Ushering in the vacation season, the American Automobile Association (AAA) estimates 36.1 million Americans will travel at least 50 miles from their home (more than 8 out of 10 by car) during Memorial Day weekend this year – a 1.5% increase over last year due to a particularly harsh winter and modest improvement in the economy. Along with the headache of clogged freeways, many travelers will be towing an assortment of recreational vehicles behind them such as boats, campers, and ATVs, adding another layer of danger to the already hazardous roadways.
A MINNESOTA FAMILY
For one particular family, Memorial Day weekend is a painful reminder of just how dangerous pulling a trailer can be. On a Saturday during Memorial Day weekend in 2010, a Minnesota father was taking his two children to the library when a flatbed trailer attached to an oncoming pickup truck unhitched and crashed, hitch-first into the the family’s car killing both children.
A state patrol investigation revealed that the hitch was missing both a clip from the bottom of a hitch pin, and one of two required safety chains. The Minnesota state trooper who conducted the investigation said the incident “should never have happened…this was completely avoidable, in every sense of the word.”
THE FACTS ABOUT TRAILER HITCHES
According to the National Highway Traffic Safety Administration, this is not just an issue in the summer. In fact, according to their statistics, more than 20,000 people require medical attention every year for accidents involving trailers towed by passenger vehicles. Eight deaths and more than 700 incidents of property damage caused by vehicles towing trailers occur each week.
In addition to improper use, some trailer hitches are poorly designed and have even been recalled. Possible reasons for a trailer to cause an accident include:
A rusted, cracked, corroded, poorly designed or otherwise defective hitch or locking system.
Improper weight distribution.
The hitch was not fitted on the ball correctly.
Damaged or missing safety chains.
The locking system was either not used or was missing a component such as a pin.
Trailer “sway” which is the propensity for some trailers, under certain conditions, to sway from side to side behind the vehicle hauling it.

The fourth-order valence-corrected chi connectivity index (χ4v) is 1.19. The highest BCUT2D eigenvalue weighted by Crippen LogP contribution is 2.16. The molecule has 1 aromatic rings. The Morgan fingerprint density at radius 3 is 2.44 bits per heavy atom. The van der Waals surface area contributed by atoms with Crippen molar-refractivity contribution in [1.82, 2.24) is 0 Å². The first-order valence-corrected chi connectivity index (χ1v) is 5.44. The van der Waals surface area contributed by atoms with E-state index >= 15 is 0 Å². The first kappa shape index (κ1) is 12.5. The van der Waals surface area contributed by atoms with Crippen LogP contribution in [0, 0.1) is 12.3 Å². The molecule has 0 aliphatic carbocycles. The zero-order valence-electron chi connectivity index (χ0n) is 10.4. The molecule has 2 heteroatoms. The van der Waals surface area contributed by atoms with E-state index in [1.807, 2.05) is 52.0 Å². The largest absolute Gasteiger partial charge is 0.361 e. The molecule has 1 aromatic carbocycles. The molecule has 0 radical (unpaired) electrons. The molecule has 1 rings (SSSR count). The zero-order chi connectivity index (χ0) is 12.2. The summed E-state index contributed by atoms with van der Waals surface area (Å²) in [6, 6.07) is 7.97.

SAFETY TIPS FOR DRIVING WITH A TRAILER
According to the National Highway Traffic Safety Administration (NHTSA) a driver can take the following actions to ensure safety while driving a vehicle with a trailer attached:
Use the driving gear that the manufacturer recommends for towing.
Drive at moderate speeds. This will place less strain on your tow vehicle and trailer. Trailer instability (sway) is more likely to occur as speed increases.
Avoid sudden stops and starts that can cause skidding, sliding, or jackknifing.
Avoid sudden steering maneuvers that might create sway or undue side force on the trailer.
Slow down when traveling over bumpy roads, railroad crossings, and ditches.
Make wider turns at curves and corners.
Allow considerably more distance for stopping.
When passing a slower vehicle or changing lanes, signal well in advance and make sure you allow extra distance to clear the vehicle before you pull back into the lane.
Pass on level terrain with plenty of clearance. Avoid passing on steep upgrades or downgrades.
Whether you are planning on towing your boat or camper to the lake for some well-deserved rest and recreation this summer, or just hauling some junk to the dump, it’s crucial to the lives and safety of everyone on the road (including your own) to make sure you are using your trailer and hitch properly. In addition to reading the owner’s manual, here are a couple of in-depth resources to help you out:
Minnesota Department of Public Safety’s pamphlet “General Requirements for Non-Commercial Trailers on Minnesota Roadways:” https://dps.mn.gov/divisions/msp/forms-reports/Documents/TR_RV_BoatTrailers.pdf
The NHTSA’s comprehensive brochure on using trailers including a pre-departure safety checklist and additional safety tips: https://www.nhtsa.gov/.